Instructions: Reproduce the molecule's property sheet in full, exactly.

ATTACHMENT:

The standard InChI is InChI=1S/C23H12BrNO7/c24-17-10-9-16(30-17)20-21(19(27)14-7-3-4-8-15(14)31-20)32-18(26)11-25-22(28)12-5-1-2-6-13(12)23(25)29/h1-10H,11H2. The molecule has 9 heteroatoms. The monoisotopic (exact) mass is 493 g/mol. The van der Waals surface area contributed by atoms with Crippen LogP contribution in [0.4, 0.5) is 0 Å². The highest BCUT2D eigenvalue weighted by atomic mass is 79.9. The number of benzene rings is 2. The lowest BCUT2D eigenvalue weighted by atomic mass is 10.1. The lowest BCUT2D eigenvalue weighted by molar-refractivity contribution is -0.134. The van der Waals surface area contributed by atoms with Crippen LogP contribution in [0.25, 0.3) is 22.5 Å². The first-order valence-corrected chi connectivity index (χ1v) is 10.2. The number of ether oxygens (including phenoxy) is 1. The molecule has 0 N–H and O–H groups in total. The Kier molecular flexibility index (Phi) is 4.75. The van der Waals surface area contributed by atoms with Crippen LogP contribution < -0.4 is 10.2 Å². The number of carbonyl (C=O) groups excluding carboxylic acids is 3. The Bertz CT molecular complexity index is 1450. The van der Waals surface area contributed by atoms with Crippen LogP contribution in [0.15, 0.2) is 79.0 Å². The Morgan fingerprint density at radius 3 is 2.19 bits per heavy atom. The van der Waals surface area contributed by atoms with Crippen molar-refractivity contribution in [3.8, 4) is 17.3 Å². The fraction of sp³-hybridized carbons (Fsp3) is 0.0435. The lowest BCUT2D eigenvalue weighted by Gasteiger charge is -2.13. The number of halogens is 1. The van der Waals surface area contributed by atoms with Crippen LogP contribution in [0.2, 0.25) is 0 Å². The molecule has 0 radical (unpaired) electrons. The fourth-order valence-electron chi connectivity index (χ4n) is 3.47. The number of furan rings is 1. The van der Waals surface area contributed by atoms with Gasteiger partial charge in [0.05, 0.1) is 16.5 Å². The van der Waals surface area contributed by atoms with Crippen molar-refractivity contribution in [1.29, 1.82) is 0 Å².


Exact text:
The standard InChI is InChI=1S/C23H12BrNO7/c24-17-10-9-16(30-17)20-21(19(27)14-7-3-4-8-15(14)31-20)32-18(26)11-25-22(28)12-5-1-2-6-13(12)23(25)29/h1-10H,11H2. The molecule has 9 heteroatoms. The monoisotopic (exact) mass is 493 g/mol. The van der Waals surface area contributed by atoms with Crippen LogP contribution in [0.4, 0.5) is 0 Å². The highest BCUT2D eigenvalue weighted by atomic mass is 79.9. The number of benzene rings is 2. The lowest BCUT2D eigenvalue weighted by atomic mass is 10.1. The lowest BCUT2D eigenvalue weighted by molar-refractivity contribution is -0.134. The van der Waals surface area contributed by atoms with Crippen LogP contribution in [0.25, 0.3) is 22.5 Å². The first-order valence-corrected chi connectivity index (χ1v) is 10.2. The number of ether oxygens (including phenoxy) is 1. The molecule has 0 N–H and O–H groups in total. The Kier molecular flexibility index (Phi) is 4.75. The van der Waals surface area contributed by atoms with Crippen LogP contribution < -0.4 is 10.2 Å². The number of carbonyl (C=O) groups excluding carboxylic acids is 3. The Bertz CT molecular complexity index is 1450. The van der Waals surface area contributed by atoms with Crippen LogP contribution in [0.15, 0.2) is 79.0 Å². The Morgan fingerprint density at radius 3 is 2.19 bits per heavy atom. The van der Waals surface area contributed by atoms with Crippen molar-refractivity contribution in [3.8, 4) is 17.3 Å². The fraction of sp³-hybridized carbons (Fsp3) is 0.0435. The lowest BCUT2D eigenvalue weighted by Gasteiger charge is -2.13. The number of halogens is 1. The van der Waals surface area contributed by atoms with Crippen LogP contribution in [0.2, 0.25) is 0 Å². The molecule has 0 radical (unpaired) electrons. The fourth-order valence-electron chi connectivity index (χ4n) is 3.47. The number of furan rings is 1. The van der Waals surface area contributed by atoms with Gasteiger partial charge in [0.05, 0.1) is 16.5 Å². The van der Waals surface area contributed by atoms with Crippen molar-refractivity contribution in [1.29, 1.82) is 0 Å².